AUBURN — The Androscoggin County Commission on Wednesday awarded nearly $1 million to the Trinity Jubilee Center and denied a six-figure request from the Maine Museum of Innovation, Learning and Labor, formerly known as Museum L-A.

The money was part of the $21 million received by the county from the American Rescue Plan Act signed in 2021 to help municipalities, counties and states bounce back from the COVID-19 pandemic.

Commissioners faced a dilemma — they only had $2.7 million available, and the four outstanding requests totaled $4.14 million.

The Trinity Jubilee Center, which offers a soup kitchen, food pantry, day shelter, diaper bank, medical clinic and other services to people in need, has rented space in the basement of Trinity Episcopal Church for more than 30 years. But with limited space and facing other challenges, the center is planning to build a facility three blocks away on Bates Street across from the Fire Station.

Tonya Sands unloads some of the 4,800 pounds of food delivered in April 2022 to the Trinity Jubilee Center at 247 Bates St. in Lewiston. The center is planning a move from the basement of the church it has called home since 1991 to a few blocks away on Bates Street near the bus station. Russ Dillingham/Sun Journal

The new facility will provide 5,500 square feet, more than twice its current size and will help solve its storage issues.

Having raised $580,000 of an expected total budget of $3.3 million, Erin Reed, the center’s executive director, asked the county for $950,000. She said the organization is also seeking $2 million in federal aid through U.S. Sen. Susan Collins’ office.


Commissioner Garrett Mason of Lisbon, who praised the center’s work, proposed that the county award Trinity up to $950,000 in a 50% matching grant.

Saying he wanted to hear from the three other organizations seeking county money, Commissioner Edouard Plourde of Lewiston urged his colleagues to hold off on voting, but the others were comfortable moving ahead and voted unanimously to approve the award.

With no one attending from the Franco Center and SeniorsPlus, both seeking $500,000, commissioners heard a presentation from Rachel Ferrante, executive director of the Maine MILL.

Ferrante spoke of the importance of Maine MILL helping the area becoming a cultural destination and would serve as an “economic driver for the area.” The organization has already raised $6 million and estimates it needs at least $10 million before it can open.

The goal is to start construction in 2024 and open in 2025, Ferrante said.

“I think it will be a great asset to have a museum,” Plourde said.


However, Maine MILL was asking for $2.49 million, the largest request by any outside organization. The museum had also received $300,000 from the county in federal pandemic relief money a year ago.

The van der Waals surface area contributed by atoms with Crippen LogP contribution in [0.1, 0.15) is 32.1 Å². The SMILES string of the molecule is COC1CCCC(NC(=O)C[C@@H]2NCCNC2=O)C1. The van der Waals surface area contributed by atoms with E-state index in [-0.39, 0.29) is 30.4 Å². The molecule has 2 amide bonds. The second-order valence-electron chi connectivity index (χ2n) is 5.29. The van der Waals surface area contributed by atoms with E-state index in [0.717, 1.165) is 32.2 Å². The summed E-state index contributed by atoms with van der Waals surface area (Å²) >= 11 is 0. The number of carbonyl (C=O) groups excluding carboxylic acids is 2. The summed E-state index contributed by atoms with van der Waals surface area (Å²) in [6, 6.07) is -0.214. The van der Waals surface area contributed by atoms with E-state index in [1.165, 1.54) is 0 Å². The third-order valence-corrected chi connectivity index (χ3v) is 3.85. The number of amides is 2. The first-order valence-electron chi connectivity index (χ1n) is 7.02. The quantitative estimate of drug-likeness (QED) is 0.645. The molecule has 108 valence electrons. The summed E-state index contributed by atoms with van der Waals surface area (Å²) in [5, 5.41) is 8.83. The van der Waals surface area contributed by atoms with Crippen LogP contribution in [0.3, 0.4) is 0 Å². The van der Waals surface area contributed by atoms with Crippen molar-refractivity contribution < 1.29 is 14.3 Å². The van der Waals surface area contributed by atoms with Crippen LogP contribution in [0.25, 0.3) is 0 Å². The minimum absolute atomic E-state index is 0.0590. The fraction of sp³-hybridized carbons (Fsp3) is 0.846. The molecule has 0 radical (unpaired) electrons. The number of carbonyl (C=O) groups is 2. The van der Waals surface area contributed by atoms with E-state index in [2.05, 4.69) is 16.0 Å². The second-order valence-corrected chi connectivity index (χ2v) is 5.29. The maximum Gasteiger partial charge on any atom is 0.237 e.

Commissioner Roland Poirier of Lewiston suggested splitting the remaining funds among the three groups, with the Franco Center and SeniorsPlus receiving their full request of $500,000 and the Maine Mill receiving the remaining $792,036.

A couple of commissioners balked. Commissioner Brian Ames of Lewiston pointed out that the county’s HVAC system, which remains in the planning stage, may require an additional $500,000 from what has already been earmarked.

And Mason became incensed when Plourde, in an offhanded remark, said the earlier $300,000 award was “like a slap in the face.”

But Ferrante assured Mason and other commissioners that the organization was delighted with the earlier award, but was hopeful more would be coming.

Commissioner Andrew Lewis of Auburn proposed the museum be awarded $650,000 in a matching grant. The motion, however, failed in a 3-3 tie with Poirier, Plourde and Lewis voting in favor, and Mason, Ames and Terri Kelly of Mechanic Falls voting no. Commission Chairman Sally Christner of Turner was absent.


After the vote, Mason asked if the board could table the issue, but was told the board could discuss the museum again at a later meeting.

No vote or discussion was taken on the Franco Center or SeniorsPlus.

In other business, the board approved spending $20,130 for Allied Engineering to work on a design change to the scope of the HVAC system project to bring it to between $5 million and $5.5 million. The latest bid came in at more than $8 million.

Mason said he is frustrated with the growing cost of the project. “That’s a lot of money to just retrofit a building,” he said.

Early in the meeting, commissioners met in executive session for 64 minutes with Sheriff Eric Samson and attorney Jamie Belleau.

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